This is #18 in a series of 20 posts discussing the President’s remarks on health care reform in Portsmouth, New Hampshire:
THE PRESIDENT: So it’s about a hundred billion dollars a year to cover everybody and to implement some of the insurance reforms that we’re talked about.
I assume this is just an honest arithmetic error, in which he assumed that a trillion dollars of new spending would be spread out over 10 years. Since the spending doesn’t start until year 4, and isn’t fully phased-in until year 6, the actual spending is much higher. The House bill would increase federal spending by $202 B in 2019, the 10th year of the estimate, twice the President’s stated figure.
Other posts in this series:
- The President’s overpromise that everyone can keep their health plan
- Putting the government in charge of your health insurance
- Waiting in line
- Government-mandated benefits
- Preventive care does not save money (in the aggregate)
- The House bill would increase short-term, 10th year, and long-term budget deficits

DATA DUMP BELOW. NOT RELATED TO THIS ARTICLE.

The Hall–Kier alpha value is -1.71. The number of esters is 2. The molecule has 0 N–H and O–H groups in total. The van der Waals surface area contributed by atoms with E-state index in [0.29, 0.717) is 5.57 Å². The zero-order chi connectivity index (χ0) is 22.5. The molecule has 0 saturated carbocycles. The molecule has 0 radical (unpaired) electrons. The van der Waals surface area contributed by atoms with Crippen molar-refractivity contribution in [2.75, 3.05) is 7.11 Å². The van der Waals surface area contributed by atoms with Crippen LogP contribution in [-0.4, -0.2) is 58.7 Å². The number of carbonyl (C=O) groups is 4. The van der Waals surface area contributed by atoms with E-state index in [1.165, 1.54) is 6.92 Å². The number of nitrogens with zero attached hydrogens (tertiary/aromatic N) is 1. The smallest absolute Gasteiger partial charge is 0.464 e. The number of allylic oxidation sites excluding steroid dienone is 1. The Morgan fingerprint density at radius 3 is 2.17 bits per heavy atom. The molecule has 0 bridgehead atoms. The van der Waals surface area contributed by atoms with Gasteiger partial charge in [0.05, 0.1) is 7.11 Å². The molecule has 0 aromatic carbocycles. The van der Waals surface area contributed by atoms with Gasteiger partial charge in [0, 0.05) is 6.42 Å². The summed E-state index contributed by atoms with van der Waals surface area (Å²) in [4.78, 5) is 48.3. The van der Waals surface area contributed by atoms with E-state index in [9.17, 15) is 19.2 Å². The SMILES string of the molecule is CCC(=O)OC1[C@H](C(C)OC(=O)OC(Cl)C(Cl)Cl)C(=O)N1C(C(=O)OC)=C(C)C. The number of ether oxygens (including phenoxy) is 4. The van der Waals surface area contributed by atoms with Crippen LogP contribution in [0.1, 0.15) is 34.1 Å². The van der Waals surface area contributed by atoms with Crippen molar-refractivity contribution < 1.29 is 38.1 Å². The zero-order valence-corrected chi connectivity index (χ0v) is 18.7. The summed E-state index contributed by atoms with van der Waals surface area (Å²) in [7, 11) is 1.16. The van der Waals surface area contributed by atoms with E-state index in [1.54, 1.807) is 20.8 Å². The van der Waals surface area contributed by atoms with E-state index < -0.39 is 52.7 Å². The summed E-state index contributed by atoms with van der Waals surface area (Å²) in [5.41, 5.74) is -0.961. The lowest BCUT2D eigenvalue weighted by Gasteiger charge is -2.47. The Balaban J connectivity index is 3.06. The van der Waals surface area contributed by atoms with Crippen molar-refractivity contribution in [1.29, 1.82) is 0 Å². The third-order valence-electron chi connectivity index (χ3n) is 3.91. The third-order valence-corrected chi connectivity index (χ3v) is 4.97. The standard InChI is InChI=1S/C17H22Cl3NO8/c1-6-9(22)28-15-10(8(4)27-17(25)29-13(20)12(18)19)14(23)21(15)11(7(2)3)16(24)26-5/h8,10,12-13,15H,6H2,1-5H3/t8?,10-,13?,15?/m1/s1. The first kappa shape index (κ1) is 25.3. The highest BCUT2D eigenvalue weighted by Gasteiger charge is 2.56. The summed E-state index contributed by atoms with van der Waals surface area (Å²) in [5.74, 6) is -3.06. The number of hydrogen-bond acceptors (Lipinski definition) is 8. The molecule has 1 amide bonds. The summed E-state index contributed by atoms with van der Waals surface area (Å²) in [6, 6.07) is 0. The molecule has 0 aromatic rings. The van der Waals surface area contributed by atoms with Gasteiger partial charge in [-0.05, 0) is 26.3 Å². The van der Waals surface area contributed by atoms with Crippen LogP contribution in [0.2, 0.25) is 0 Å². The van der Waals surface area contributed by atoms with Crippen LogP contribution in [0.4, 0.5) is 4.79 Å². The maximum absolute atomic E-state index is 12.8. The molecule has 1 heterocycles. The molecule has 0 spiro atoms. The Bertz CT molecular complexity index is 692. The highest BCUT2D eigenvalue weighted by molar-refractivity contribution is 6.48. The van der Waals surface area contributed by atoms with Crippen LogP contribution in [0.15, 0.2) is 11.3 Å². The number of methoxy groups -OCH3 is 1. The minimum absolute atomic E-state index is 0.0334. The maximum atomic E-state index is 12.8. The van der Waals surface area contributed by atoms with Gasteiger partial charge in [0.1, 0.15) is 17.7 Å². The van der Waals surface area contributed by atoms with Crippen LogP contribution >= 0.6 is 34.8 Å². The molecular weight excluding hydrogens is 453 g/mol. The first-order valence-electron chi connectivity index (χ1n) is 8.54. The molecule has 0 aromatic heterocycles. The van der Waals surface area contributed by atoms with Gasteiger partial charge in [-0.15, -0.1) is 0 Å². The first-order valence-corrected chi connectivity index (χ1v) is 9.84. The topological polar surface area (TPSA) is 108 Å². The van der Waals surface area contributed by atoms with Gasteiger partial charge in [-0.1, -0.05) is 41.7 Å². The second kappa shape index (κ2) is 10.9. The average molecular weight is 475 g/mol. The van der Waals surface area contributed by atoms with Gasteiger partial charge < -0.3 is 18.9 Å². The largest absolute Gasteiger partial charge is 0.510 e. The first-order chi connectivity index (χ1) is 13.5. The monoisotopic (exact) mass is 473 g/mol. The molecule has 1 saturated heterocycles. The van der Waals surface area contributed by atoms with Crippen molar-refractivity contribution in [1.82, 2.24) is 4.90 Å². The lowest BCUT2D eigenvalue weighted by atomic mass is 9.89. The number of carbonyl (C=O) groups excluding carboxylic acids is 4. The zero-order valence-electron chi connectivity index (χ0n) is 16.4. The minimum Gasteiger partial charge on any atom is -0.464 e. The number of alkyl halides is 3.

- The President was incorrect — AARP opposes the bill
- The bills would take Medicare savings needed for solvency and spend them on a new entitlement
- Medicare is not a good example of government-run health care because Medicare is fiscally unsustainable
- Even if the public option drops out of legislation, other parts of these bills would put private insurance under government control
- The President says the public option will keep private insurers honest at the same time he proposes cutting payments to private insurers competing with the Medicare public option
- The pending bills would move more cost-benefit decisions from insurers to people chosen by the government
- Guaranteed renewal and guaranteed issue
- The President says “we may be able to get even more than” the $80 B of budgetary savings that the pharmaceutical industry thought was a ceiling promised by the White House.
- The President says he’s not “promoting” a single-payer plan, but the only concern he raises is a disruptive transition.
- Many examples suggest that the government cannot compete on a level playing field with private firms.
- The President trashes the U.S. Postal Service and undermines the case that government can run a complex health system.